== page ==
2. The number of people with access to the data who could be compromised (e.g., bribed, or coerced) increases dramatically. A single company might have a small team of administrators, network engineers, and technicians, but a cloud storage company will have many customers and thousands of servers, therefore a much larger team of technical staff with physical and electronic access to almost all of the data at the entire facility or perhaps the entire company. [17] Decryption keys that are kept by the service user, as opposed to the service provider, limit the access to data by service provider employees. As for sharing multiple data in the cloud with multiple users, a large number of keys has to be distributed to users via secure channels for decryption, also it has to be securely stored and managed by the users in their devices. Storing these keys requires rather expensive secure storage. To overcome that, key-aggregate cryptosystem [18] can be used.
  3. It increases the number of networks over which the data travels. Instead of just a local area network (LAN) or storage area network (SAN), data stored on a cloud requires a WAN (wide area network) to connect them both.
  4. By sharing storage and networks with many other users/customers it is possible for other customers to access your data. Sometimes because of erroneous actions, faulty equipment, a bug and sometimes because of criminal intent. This risk applies to all types of storage and not only cloud storage. The risk of having data read during transmission can be mitigated through encryption technology. Encryption in transit protects data as it is being transmitted to and from the cloud service. [19] Encryption at rest protects data that is stored at the service provider. Encrypting data in an on-premises cloud service on-ramp system can provide both kinds of encryption protection.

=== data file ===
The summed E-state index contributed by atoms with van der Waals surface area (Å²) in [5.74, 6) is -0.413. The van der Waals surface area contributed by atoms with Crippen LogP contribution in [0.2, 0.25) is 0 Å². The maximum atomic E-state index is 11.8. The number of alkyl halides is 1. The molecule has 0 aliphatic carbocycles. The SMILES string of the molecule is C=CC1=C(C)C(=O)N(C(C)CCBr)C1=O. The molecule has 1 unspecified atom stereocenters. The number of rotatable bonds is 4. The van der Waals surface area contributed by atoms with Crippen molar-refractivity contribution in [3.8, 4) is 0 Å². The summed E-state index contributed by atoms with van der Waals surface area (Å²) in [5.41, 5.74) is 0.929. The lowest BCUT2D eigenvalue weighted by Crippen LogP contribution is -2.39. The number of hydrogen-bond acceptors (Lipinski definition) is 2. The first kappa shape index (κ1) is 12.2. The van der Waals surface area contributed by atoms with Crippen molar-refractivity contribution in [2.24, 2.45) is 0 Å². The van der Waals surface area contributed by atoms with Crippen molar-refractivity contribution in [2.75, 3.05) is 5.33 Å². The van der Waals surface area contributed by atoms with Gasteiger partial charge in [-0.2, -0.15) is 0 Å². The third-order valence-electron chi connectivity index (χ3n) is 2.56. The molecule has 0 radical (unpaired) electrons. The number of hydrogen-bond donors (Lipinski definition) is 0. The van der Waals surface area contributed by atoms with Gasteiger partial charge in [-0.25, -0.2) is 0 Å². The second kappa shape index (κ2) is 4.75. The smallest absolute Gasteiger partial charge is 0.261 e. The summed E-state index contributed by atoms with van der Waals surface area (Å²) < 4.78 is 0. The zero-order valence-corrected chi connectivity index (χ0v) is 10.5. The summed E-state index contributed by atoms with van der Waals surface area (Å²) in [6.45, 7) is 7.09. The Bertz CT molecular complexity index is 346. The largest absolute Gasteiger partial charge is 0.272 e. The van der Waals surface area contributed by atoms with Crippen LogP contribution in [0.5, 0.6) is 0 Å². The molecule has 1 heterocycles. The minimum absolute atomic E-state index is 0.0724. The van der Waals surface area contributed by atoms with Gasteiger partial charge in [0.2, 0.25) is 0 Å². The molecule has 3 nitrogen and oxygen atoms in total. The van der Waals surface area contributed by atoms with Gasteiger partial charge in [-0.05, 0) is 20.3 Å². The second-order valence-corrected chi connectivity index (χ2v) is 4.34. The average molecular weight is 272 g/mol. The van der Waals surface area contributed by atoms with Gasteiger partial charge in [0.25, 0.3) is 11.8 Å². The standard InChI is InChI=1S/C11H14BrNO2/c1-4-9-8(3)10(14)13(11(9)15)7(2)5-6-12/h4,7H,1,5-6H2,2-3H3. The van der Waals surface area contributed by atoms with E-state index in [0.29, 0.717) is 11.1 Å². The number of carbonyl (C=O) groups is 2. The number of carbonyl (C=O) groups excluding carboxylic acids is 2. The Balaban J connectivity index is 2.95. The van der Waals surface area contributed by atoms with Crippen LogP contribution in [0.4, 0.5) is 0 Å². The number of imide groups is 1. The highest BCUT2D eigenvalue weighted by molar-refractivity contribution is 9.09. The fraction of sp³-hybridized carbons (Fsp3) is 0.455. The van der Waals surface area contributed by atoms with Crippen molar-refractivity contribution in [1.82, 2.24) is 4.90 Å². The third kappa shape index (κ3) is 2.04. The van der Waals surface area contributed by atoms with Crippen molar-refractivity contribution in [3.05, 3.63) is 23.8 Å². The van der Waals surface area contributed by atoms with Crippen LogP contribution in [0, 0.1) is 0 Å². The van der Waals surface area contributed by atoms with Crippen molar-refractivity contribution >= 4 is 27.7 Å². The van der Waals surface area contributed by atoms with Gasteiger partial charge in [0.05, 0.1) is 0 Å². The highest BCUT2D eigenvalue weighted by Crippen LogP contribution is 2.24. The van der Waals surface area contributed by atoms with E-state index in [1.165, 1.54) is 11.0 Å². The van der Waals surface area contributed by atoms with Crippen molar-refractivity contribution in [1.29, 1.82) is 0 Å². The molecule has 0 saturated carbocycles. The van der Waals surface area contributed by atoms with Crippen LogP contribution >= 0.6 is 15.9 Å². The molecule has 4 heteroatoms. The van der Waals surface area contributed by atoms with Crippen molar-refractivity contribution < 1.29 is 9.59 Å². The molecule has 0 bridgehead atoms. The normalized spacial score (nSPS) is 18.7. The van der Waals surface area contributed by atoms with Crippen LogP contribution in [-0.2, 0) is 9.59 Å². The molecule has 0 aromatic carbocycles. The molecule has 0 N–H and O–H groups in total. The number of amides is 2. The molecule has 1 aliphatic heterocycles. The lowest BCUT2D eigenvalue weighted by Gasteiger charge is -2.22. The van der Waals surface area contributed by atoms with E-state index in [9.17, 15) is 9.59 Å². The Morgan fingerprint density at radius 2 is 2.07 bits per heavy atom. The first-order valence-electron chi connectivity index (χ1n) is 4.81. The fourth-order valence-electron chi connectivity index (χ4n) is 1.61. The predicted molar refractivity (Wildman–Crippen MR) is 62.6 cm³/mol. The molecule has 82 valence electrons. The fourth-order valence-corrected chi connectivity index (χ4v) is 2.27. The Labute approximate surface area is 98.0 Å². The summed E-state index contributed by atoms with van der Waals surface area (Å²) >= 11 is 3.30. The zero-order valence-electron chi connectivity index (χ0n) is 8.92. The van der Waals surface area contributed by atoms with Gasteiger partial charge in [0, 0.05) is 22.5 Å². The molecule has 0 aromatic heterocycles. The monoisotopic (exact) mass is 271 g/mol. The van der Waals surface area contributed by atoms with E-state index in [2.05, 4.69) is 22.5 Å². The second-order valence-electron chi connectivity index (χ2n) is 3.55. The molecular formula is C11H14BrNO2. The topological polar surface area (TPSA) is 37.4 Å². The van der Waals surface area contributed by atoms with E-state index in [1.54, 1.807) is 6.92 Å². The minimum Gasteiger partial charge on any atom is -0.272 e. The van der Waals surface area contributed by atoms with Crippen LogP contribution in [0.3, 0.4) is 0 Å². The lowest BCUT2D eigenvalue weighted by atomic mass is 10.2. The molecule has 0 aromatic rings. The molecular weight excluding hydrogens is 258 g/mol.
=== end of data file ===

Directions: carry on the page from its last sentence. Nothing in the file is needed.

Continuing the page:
Longevity

Companies are not permanent and the services and products they provide can change. Outsourcing data storage to another company needs careful investigation and nothing is ever certain. Contracts set in stone can be worthless when a company ceases to exist or its circumstances change. Companies can: [20] [21] [22]

  1. Go bankrupt.
  2. Expand and change their focus.
  3. Be purchased by other larger companies.
  4. Be purchased by a company headquartered in or move to a country that negates compliance with export restrictions and thus necessitates a move.
  5. Suffer an irrecoverable disaster.

Accessibility

Other concerns

Options

There are several options available to avoid such issues. One option is to use a private cloud instead of a public cloud (there are as well providers that offer private cloud storage). Another option is to ingest data in encrypted format where the key is hold within your on premise infrastructure. Access is often by use of cloud storage gateways that are on premise. Such gateways have options not only to encrypt and compress the data prior of transfer but as well mirror the storage across multiple cloud storage providers and remove the risk of a single providers shutdown. Gateways offer as well the option to cache data on a most recently used algorithm on premise. Along with data analytics data is cached and fetched on a most valuable form instead of recently used only form.

See also

Related Research Articles